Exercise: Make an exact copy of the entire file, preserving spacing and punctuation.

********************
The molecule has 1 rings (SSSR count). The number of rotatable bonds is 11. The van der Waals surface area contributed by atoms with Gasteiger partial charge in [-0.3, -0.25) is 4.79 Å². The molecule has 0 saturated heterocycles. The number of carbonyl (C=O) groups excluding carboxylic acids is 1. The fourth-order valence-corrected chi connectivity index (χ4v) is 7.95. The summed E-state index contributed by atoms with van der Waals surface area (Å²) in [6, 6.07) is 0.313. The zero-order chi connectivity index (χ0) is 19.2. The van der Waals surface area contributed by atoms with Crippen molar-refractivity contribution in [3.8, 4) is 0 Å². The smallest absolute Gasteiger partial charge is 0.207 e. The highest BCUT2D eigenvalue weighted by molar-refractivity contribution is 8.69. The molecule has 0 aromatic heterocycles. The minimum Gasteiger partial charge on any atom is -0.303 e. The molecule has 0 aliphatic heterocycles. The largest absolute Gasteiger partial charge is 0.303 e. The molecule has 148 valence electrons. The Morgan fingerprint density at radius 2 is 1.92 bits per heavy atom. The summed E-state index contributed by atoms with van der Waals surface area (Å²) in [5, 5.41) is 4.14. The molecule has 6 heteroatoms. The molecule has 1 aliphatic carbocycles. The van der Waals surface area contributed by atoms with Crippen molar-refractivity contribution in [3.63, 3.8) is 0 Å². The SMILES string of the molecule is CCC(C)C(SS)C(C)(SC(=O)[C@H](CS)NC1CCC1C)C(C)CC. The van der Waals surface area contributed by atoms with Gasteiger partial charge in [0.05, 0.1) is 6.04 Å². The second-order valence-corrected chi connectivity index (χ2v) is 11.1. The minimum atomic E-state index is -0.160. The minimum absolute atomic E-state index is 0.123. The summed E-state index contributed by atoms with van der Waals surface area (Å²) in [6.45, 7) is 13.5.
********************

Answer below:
The molecule has 1 rings (SSSR count). The number of rotatable bonds is 11. The van der Waals surface area contributed by atoms with Gasteiger partial charge in [-0.3, -0.25) is 4.79 Å². The molecule has 0 saturated heterocycles. The number of carbonyl (C=O) groups excluding carboxylic acids is 1. The fourth-order valence-corrected chi connectivity index (χ4v) is 7.95. The summed E-state index contributed by atoms with van der Waals surface area (Å²) in [6, 6.07) is 0.313. The zero-order chi connectivity index (χ0) is 19.2. The van der Waals surface area contributed by atoms with Crippen molar-refractivity contribution in [3.8, 4) is 0 Å². The smallest absolute Gasteiger partial charge is 0.207 e. The highest BCUT2D eigenvalue weighted by molar-refractivity contribution is 8.69. The molecule has 0 aromatic heterocycles. The minimum Gasteiger partial charge on any atom is -0.303 e. The molecule has 0 aliphatic heterocycles. The largest absolute Gasteiger partial charge is 0.303 e. The molecule has 148 valence electrons. The Morgan fingerprint density at radius 2 is 1.92 bits per heavy atom. The summed E-state index contributed by atoms with van der Waals surface area (Å²) in [5, 5.41) is 4.14. The molecule has 6 heteroatoms. The molecule has 1 aliphatic carbocycles. The van der Waals surface area contributed by atoms with Crippen molar-refractivity contribution in [3.63, 3.8) is 0 Å². The SMILES string of the molecule is CCC(C)C(SS)C(C)(SC(=O)[C@H](CS)NC1CCC1C)C(C)CC. The van der Waals surface area contributed by atoms with Gasteiger partial charge in [0.05, 0.1) is 6.04 Å². The second-order valence-corrected chi connectivity index (χ2v) is 11.1. The minimum atomic E-state index is -0.160. The minimum absolute atomic E-state index is 0.123. The summed E-state index contributed by atoms with van der Waals surface area (Å²) in [6.45, 7) is 13.5.